Scientists at Birmingham University have developed a device which can make small objects appear invisible. Tom Clarke visits them to see if science fiction has become science fact.
I'm watching a paper clip disappear behind Birmingham University's cloaking device. It's very impressive - what looks like a transparent crystal makes the object totally vanish, writes Science Correspondent Tom Clarke.
It's important science too. On the microscopic scale, and with weird forms of "light", like microwaves, scientists have demonstrated cloaking before.
But what Dr Shuang Zhang and colleagues have shown is that you can make something that's actually big enough to see disappear using visible light.
You can make something that's actually big enough to see disappear using visible light.
What is more, they've done it using simple materials - in this case calcite crystal. But an "invisibility cloak" this is not. Sure, it can make small pieces of stationery appear to disappear but it requires some pretty strict criteria to work.
First, it only "hides" small objects lying flat on a surface. It also requires light to be polarised - so you can only see the effect through a filter. And because you can see the crystal that renders objects invisible, it is not like you can't guess it is there.
But it is a demonstration of the principles of "cloaking" in the real world.
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Dr Shuang Zhang, the lead scientist behind the breakthrough, told Channel 4 News that the findings could help future military research.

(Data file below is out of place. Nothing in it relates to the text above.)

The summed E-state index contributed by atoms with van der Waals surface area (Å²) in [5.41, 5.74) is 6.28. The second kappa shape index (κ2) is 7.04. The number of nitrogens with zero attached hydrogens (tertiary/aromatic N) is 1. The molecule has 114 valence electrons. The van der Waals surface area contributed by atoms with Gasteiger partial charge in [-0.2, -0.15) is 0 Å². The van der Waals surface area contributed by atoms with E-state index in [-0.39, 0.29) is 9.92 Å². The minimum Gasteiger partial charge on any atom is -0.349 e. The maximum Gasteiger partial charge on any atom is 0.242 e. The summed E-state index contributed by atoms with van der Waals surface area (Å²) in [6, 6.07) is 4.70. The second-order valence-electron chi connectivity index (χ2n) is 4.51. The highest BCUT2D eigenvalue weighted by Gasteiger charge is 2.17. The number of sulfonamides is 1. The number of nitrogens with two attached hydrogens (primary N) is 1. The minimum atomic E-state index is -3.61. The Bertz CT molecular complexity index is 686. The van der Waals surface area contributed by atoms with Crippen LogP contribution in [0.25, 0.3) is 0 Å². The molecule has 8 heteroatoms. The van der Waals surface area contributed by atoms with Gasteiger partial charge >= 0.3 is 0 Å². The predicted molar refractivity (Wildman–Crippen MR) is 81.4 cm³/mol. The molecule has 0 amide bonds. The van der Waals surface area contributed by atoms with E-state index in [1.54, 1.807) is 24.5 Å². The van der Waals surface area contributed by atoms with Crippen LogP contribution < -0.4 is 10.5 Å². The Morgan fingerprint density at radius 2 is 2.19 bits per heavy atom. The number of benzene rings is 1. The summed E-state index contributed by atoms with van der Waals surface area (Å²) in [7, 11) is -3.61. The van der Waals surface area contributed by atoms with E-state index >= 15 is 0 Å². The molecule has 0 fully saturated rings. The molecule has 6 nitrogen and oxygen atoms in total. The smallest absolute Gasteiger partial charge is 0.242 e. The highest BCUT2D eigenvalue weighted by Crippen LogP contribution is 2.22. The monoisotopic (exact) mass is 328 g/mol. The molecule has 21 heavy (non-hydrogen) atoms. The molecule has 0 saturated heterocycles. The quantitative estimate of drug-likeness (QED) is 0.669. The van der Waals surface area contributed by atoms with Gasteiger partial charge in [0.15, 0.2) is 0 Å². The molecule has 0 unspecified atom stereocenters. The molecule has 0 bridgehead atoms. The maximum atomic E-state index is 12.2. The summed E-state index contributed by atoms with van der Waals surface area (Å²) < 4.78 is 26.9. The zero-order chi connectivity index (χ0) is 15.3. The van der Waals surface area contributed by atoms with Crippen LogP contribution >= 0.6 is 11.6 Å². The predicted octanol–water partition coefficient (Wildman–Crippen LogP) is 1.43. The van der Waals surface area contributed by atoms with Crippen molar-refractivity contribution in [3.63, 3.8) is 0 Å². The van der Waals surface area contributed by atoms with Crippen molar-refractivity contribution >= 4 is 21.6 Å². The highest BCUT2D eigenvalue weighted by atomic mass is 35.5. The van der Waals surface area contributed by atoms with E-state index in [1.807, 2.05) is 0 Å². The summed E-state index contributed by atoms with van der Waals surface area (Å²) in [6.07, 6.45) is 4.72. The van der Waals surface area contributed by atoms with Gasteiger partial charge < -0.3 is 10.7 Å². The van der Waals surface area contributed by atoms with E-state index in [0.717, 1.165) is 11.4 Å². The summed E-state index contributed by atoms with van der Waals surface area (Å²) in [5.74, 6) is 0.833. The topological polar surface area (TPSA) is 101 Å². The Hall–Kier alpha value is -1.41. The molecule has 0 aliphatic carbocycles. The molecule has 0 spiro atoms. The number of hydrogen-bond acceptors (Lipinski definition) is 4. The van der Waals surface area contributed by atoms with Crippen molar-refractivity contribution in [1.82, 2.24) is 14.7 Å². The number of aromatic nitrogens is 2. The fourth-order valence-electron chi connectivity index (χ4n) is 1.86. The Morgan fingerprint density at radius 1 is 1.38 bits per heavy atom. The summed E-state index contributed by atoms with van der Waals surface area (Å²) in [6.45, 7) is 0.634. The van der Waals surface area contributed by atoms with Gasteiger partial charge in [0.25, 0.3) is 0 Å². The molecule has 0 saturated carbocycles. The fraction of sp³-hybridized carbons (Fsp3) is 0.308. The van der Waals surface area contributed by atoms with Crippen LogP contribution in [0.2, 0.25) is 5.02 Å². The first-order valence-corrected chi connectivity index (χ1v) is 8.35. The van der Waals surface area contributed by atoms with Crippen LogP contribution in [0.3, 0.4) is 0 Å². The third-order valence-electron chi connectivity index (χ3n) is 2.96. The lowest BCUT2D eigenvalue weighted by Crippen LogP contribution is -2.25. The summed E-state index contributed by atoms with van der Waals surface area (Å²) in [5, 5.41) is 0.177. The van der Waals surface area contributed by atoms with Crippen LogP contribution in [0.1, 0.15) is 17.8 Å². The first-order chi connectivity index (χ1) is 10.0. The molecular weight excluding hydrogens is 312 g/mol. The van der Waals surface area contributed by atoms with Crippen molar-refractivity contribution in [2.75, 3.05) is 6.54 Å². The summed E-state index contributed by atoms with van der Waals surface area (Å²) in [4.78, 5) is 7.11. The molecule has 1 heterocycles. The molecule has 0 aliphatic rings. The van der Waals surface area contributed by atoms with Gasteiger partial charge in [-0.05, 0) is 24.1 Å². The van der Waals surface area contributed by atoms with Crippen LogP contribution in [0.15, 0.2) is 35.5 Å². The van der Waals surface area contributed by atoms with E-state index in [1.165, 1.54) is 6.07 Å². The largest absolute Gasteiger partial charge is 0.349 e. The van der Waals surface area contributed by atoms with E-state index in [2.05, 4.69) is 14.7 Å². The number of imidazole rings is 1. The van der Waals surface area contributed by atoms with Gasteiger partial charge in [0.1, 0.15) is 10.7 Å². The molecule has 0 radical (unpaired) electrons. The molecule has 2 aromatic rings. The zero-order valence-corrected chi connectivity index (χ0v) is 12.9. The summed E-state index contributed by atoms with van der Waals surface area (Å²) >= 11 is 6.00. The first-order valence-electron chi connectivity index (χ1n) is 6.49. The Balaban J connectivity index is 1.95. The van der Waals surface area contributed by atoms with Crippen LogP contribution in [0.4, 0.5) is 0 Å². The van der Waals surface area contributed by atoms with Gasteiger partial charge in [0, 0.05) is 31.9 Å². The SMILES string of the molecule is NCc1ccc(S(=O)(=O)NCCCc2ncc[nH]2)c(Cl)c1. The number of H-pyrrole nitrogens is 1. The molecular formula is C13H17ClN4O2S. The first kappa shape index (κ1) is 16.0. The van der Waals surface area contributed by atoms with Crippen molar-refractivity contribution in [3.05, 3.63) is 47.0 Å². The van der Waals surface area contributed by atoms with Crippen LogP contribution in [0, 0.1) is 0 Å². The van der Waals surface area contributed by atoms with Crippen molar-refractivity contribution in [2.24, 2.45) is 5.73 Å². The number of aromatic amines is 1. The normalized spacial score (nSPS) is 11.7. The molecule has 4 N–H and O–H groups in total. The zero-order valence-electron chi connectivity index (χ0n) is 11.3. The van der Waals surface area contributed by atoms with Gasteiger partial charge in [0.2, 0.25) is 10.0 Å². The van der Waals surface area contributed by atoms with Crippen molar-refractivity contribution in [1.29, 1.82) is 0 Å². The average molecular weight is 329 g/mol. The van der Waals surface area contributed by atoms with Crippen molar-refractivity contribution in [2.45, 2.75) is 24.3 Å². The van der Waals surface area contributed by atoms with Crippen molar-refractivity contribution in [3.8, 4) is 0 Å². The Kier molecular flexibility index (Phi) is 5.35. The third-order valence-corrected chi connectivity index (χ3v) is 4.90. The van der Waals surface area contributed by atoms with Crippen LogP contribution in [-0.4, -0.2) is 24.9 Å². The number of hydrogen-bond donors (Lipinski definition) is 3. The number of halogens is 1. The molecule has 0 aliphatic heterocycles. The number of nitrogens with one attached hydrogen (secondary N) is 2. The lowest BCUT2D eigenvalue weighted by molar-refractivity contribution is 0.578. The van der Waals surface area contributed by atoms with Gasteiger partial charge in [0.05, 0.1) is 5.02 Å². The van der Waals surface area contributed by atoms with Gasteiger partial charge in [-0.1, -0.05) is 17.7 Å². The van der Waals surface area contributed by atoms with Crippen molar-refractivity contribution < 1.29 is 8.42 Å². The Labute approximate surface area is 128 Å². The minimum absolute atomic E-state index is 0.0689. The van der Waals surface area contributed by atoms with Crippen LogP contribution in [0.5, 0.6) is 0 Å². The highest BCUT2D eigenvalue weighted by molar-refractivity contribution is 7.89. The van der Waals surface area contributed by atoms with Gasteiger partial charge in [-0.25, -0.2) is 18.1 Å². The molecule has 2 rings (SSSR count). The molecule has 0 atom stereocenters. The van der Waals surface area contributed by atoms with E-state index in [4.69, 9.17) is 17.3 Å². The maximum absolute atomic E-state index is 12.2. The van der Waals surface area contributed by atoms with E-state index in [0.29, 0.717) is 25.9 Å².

"You can hide something on the sea bed, such as a submarine, in the future," he said.
"Of course, at the moment the size is too small. In the future you can scale things much bigger than this one, it could be used for these applications."
Like theories and nanoscale demonstrations before it, this breakthrough exploits the phenomenon of light refraction - the reason your shins look broken when you sit in the bath.
We "see" an object because light waves hit it and scatter off - some bouncing into our eyes, making the object visible.
Experimental invisibility cloaks work by bending light - like water around an object in a stream. Because light from the object doesn't bounce back and hit our eyes, you get the illusion of invisibility.
Showing that a large calcite crystal can have that ability, however, could lead to advances in optics and in future optical computing.
Dr Paul Kinsler, of Imperial College London, said the discovery by the scientists in Birmingham was a big step forward.
"Very nicely and very simply, without using any complicated mathematics or very detailed pieces of engineering, they've shown you can have these cloaking effects to hide objects really with quite simple equipment," he said.